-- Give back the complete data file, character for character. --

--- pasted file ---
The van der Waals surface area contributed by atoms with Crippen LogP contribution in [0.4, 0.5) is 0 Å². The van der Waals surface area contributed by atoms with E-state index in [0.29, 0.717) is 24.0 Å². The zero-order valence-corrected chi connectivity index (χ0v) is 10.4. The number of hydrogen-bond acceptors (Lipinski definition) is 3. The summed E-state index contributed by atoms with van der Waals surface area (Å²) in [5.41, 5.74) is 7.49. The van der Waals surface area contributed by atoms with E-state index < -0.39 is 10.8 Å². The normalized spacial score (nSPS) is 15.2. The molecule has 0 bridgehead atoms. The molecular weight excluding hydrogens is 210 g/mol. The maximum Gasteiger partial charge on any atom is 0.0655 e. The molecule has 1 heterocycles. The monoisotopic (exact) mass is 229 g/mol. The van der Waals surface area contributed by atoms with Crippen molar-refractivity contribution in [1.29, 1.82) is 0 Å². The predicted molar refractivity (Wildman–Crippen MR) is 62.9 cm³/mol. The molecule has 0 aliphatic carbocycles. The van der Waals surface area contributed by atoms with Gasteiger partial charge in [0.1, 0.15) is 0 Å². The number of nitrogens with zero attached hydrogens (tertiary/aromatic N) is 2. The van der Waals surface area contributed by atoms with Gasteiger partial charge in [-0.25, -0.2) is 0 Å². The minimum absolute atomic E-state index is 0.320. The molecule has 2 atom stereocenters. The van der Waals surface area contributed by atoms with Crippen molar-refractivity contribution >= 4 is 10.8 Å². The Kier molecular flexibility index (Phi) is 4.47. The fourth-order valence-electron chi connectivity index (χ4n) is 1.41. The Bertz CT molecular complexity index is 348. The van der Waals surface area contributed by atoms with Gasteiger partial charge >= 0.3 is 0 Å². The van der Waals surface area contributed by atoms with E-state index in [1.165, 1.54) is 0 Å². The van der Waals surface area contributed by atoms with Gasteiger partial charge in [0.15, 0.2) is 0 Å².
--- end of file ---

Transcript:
The van der Waals surface area contributed by atoms with Crippen LogP contribution in [0.4, 0.5) is 0 Å². The van der Waals surface area contributed by atoms with E-state index in [0.29, 0.717) is 24.0 Å². The zero-order valence-corrected chi connectivity index (χ0v) is 10.4. The number of hydrogen-bond acceptors (Lipinski definition) is 3. The summed E-state index contributed by atoms with van der Waals surface area (Å²) in [5.41, 5.74) is 7.49. The van der Waals surface area contributed by atoms with E-state index < -0.39 is 10.8 Å². The normalized spacial score (nSPS) is 15.2. The molecule has 0 bridgehead atoms. The molecular weight excluding hydrogens is 210 g/mol. The maximum Gasteiger partial charge on any atom is 0.0655 e. The molecule has 1 heterocycles. The monoisotopic (exact) mass is 229 g/mol. The van der Waals surface area contributed by atoms with Crippen molar-refractivity contribution in [1.29, 1.82) is 0 Å². The predicted molar refractivity (Wildman–Crippen MR) is 62.9 cm³/mol. The molecule has 0 aliphatic carbocycles. The van der Waals surface area contributed by atoms with Gasteiger partial charge in [0.1, 0.15) is 0 Å². The number of nitrogens with zero attached hydrogens (tertiary/aromatic N) is 2. The van der Waals surface area contributed by atoms with Gasteiger partial charge in [-0.25, -0.2) is 0 Å². The minimum absolute atomic E-state index is 0.320. The molecule has 2 atom stereocenters. The van der Waals surface area contributed by atoms with Crippen molar-refractivity contribution >= 4 is 10.8 Å². The Kier molecular flexibility index (Phi) is 4.47. The fourth-order valence-electron chi connectivity index (χ4n) is 1.41. The Bertz CT molecular complexity index is 348. The van der Waals surface area contributed by atoms with Gasteiger partial charge >= 0.3 is 0 Å². The van der Waals surface area contributed by atoms with E-state index in [1.165, 1.54) is 0 Å². The van der Waals surface area contributed by atoms with Gasteiger partial charge in [0.15, 0.2) is 0 Å².